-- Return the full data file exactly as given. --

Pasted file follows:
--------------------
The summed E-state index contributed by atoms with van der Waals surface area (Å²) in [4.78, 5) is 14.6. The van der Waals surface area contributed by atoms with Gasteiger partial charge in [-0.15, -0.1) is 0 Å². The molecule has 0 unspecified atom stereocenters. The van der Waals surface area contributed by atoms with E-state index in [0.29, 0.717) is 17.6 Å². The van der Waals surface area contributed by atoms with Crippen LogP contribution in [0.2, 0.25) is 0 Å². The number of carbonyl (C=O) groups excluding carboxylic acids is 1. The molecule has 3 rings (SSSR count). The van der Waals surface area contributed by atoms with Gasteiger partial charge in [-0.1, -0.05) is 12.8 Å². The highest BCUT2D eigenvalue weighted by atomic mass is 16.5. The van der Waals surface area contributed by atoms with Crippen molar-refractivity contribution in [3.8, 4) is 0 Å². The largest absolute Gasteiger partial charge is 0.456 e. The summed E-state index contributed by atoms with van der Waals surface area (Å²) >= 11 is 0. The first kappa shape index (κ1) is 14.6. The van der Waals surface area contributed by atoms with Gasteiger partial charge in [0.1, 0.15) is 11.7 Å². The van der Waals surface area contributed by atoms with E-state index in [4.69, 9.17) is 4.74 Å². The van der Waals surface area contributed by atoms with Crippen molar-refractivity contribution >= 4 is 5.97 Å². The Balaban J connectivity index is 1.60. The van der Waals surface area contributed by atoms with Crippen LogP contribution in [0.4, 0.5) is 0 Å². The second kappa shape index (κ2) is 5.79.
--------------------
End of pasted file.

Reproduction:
The summed E-state index contributed by atoms with van der Waals surface area (Å²) in [4.78, 5) is 14.6. The van der Waals surface area contributed by atoms with Gasteiger partial charge in [-0.15, -0.1) is 0 Å². The molecule has 0 unspecified atom stereocenters. The van der Waals surface area contributed by atoms with E-state index in [0.29, 0.717) is 17.6 Å². The van der Waals surface area contributed by atoms with Crippen LogP contribution in [0.2, 0.25) is 0 Å². The number of carbonyl (C=O) groups excluding carboxylic acids is 1. The molecule has 3 rings (SSSR count). The van der Waals surface area contributed by atoms with Gasteiger partial charge in [-0.1, -0.05) is 12.8 Å². The highest BCUT2D eigenvalue weighted by atomic mass is 16.5. The van der Waals surface area contributed by atoms with Crippen molar-refractivity contribution in [3.8, 4) is 0 Å². The largest absolute Gasteiger partial charge is 0.456 e. The summed E-state index contributed by atoms with van der Waals surface area (Å²) >= 11 is 0. The first kappa shape index (κ1) is 14.6. The van der Waals surface area contributed by atoms with Gasteiger partial charge in [0.1, 0.15) is 11.7 Å². The van der Waals surface area contributed by atoms with E-state index in [4.69, 9.17) is 4.74 Å². The van der Waals surface area contributed by atoms with Crippen molar-refractivity contribution >= 4 is 5.97 Å². The Balaban J connectivity index is 1.60. The van der Waals surface area contributed by atoms with Crippen LogP contribution in [0.4, 0.5) is 0 Å². The second kappa shape index (κ2) is 5.79.